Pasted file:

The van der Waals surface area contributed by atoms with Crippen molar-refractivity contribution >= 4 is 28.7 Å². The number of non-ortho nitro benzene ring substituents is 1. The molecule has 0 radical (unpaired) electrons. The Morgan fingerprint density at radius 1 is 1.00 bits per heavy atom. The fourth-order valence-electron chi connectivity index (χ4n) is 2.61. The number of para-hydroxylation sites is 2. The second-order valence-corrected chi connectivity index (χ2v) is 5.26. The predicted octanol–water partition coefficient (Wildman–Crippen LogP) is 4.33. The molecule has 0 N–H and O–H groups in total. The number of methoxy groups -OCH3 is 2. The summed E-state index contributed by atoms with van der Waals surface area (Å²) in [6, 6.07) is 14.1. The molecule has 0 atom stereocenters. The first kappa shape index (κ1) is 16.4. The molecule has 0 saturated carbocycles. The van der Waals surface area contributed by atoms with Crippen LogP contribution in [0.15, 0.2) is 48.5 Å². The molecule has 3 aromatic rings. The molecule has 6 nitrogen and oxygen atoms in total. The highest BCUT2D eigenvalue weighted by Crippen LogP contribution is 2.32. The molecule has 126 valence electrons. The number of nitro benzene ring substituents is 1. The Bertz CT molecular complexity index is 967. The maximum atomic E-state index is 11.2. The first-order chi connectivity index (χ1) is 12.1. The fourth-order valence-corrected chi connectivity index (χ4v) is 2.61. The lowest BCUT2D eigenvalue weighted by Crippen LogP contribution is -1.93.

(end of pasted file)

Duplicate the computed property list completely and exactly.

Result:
The van der Waals surface area contributed by atoms with Crippen molar-refractivity contribution >= 4 is 28.7 Å². The number of non-ortho nitro benzene ring substituents is 1. The molecule has 0 radical (unpaired) electrons. The Morgan fingerprint density at radius 1 is 1.00 bits per heavy atom. The fourth-order valence-electron chi connectivity index (χ4n) is 2.61. The number of para-hydroxylation sites is 2. The second-order valence-corrected chi connectivity index (χ2v) is 5.26. The predicted octanol–water partition coefficient (Wildman–Crippen LogP) is 4.33. The molecule has 0 N–H and O–H groups in total. The number of methoxy groups -OCH3 is 2. The summed E-state index contributed by atoms with van der Waals surface area (Å²) in [6, 6.07) is 14.1. The molecule has 0 atom stereocenters. The first kappa shape index (κ1) is 16.4. The molecule has 0 saturated carbocycles. The van der Waals surface area contributed by atoms with Crippen LogP contribution in [0.15, 0.2) is 48.5 Å². The molecule has 3 aromatic rings. The molecule has 6 nitrogen and oxygen atoms in total. The highest BCUT2D eigenvalue weighted by Crippen LogP contribution is 2.32. The molecule has 126 valence electrons. The number of nitro benzene ring substituents is 1. The Bertz CT molecular complexity index is 967. The maximum atomic E-state index is 11.2. The first-order chi connectivity index (χ1) is 12.1. The fourth-order valence-corrected chi connectivity index (χ4v) is 2.61. The lowest BCUT2D eigenvalue weighted by Crippen LogP contribution is -1.93.